Published on 17 November 2020
A debut author has donated books to a hospital children’s ward – and is encouraging others to do the same.
Loris Owen gifted copies of her first book, The Ten Riddles of Eartha Quicksmith, to Padua ward at the William Harvey Hospital after her planned book launch could not go ahead because of coronavirus restrictions.
The author, who lives in Folkestone, spent the launch budget on donating copies of her book for the Ashford hospital, as well as for hospitals in four other locations she has links to.
She said: “I really wanted to take the money I would have spent on the launch and use it for something positive.
“The idea came after a conversation with a friend of mine who is a nurse, who explained some of the restrictions the wards are working under and how that affects children in hospital, because they can’t use shared toys at the moment.
“I thought that reading would give them the chance to daydream a little, and mentally escape the ward for a while.”
The book is a science fantasy novel following 12-year-old Kip as he starts at Quicksmith’s College of Strange Energy after receiving a cryptic invitation. He and his friends must solve a 400-year-old treasure hunt and uncover the mysteries within the college walls.
Published by Firefly Press, it was named one of the Observer children’s books of the month this autumn and has received a host of rave reviews.
Loris said: “I have been blown away by the response to the book, and the support from other authors.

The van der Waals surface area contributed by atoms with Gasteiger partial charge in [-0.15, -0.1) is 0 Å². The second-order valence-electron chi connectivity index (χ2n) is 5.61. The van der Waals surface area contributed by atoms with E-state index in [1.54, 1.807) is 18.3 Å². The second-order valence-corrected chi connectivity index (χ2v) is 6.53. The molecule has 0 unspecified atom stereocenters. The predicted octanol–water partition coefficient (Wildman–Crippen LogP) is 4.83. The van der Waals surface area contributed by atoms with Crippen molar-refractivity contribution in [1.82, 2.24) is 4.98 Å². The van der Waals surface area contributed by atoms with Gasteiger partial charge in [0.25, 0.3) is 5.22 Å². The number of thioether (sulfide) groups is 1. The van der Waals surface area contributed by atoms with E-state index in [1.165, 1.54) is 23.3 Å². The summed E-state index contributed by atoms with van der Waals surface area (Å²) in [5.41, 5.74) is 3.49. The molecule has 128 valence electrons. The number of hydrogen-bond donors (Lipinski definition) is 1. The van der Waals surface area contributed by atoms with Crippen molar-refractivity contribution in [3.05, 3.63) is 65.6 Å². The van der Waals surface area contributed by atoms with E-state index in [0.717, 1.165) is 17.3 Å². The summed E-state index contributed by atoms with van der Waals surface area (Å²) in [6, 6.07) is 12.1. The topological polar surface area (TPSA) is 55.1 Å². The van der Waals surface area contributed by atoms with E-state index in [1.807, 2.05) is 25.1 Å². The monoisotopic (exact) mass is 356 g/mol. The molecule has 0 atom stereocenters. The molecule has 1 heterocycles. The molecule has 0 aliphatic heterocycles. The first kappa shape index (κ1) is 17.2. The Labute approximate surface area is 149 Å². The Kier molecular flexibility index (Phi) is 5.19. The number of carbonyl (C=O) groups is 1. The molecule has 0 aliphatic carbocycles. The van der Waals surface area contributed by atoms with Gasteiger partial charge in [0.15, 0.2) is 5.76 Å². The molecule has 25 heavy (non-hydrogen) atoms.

“There are lots of us in the same position of not being able to launch our books the way we normally would, and of course lots of hospitals caring for children who can’t play in the same way they usually would.
“I’m hoping that other authors might see this story and donate their books to a local hospital. Even one book can make a difference to a poorly child and can whisk them away on an adventure to another world.”
Dee Neligan, fundraising and development officer for East Kent Hospitals Charity, said the donation had been warmly welcomed by children and staff at the William Harvey Hospital.
She said: “It is a fantastic thing to do and has brought a smile to all the children who received a copy of the book.
“Not only does it show someone is thinking about them, but it gives them the opportunity to lose themselves in a book for a while.
“Reading can help them relax, and for many it also reminds them of home and sharing a story with their family at bedtime.”
For more information on Loris’s work see www.lorisowen.com, or follow her on Twitter @writingloris
You can find out more about Quicksmith’s College of Strange Energy at www.quicksmiths.com
For more information on how to support East Kent Hospitals Charity over the festive season, visit https://www.ekhcharity.org.uk/news-and-events/festive2020/